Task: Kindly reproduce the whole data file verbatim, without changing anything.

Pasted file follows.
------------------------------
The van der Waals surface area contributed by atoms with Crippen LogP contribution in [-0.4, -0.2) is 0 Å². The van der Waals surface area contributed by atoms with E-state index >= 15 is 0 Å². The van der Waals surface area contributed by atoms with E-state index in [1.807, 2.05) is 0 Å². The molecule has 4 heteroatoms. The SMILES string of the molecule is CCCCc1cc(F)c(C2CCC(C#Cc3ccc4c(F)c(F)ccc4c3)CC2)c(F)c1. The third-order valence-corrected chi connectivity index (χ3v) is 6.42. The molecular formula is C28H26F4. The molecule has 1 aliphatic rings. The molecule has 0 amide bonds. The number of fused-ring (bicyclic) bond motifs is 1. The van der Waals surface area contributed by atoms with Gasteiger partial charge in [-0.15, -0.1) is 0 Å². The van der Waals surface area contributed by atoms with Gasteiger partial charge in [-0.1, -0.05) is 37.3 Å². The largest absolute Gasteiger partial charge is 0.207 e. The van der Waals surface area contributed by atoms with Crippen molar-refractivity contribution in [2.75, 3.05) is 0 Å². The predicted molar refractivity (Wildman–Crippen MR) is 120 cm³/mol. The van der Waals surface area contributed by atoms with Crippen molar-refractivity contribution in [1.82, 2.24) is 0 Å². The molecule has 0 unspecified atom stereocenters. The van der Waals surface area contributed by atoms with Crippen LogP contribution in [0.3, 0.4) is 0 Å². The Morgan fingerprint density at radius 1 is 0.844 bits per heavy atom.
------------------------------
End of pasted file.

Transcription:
The van der Waals surface area contributed by atoms with Crippen LogP contribution in [-0.4, -0.2) is 0 Å². The van der Waals surface area contributed by atoms with E-state index >= 15 is 0 Å². The van der Waals surface area contributed by atoms with E-state index in [1.807, 2.05) is 0 Å². The molecule has 4 heteroatoms. The SMILES string of the molecule is CCCCc1cc(F)c(C2CCC(C#Cc3ccc4c(F)c(F)ccc4c3)CC2)c(F)c1. The third-order valence-corrected chi connectivity index (χ3v) is 6.42. The molecular formula is C28H26F4. The molecule has 1 aliphatic rings. The molecule has 0 amide bonds. The number of fused-ring (bicyclic) bond motifs is 1. The van der Waals surface area contributed by atoms with Gasteiger partial charge in [-0.15, -0.1) is 0 Å². The van der Waals surface area contributed by atoms with Gasteiger partial charge in [-0.1, -0.05) is 37.3 Å². The largest absolute Gasteiger partial charge is 0.207 e. The van der Waals surface area contributed by atoms with Crippen molar-refractivity contribution in [2.75, 3.05) is 0 Å². The predicted molar refractivity (Wildman–Crippen MR) is 120 cm³/mol. The van der Waals surface area contributed by atoms with Crippen molar-refractivity contribution in [1.82, 2.24) is 0 Å². The molecule has 0 unspecified atom stereocenters. The van der Waals surface area contributed by atoms with Crippen LogP contribution in [0.3, 0.4) is 0 Å². The Morgan fingerprint density at radius 1 is 0.844 bits per heavy atom.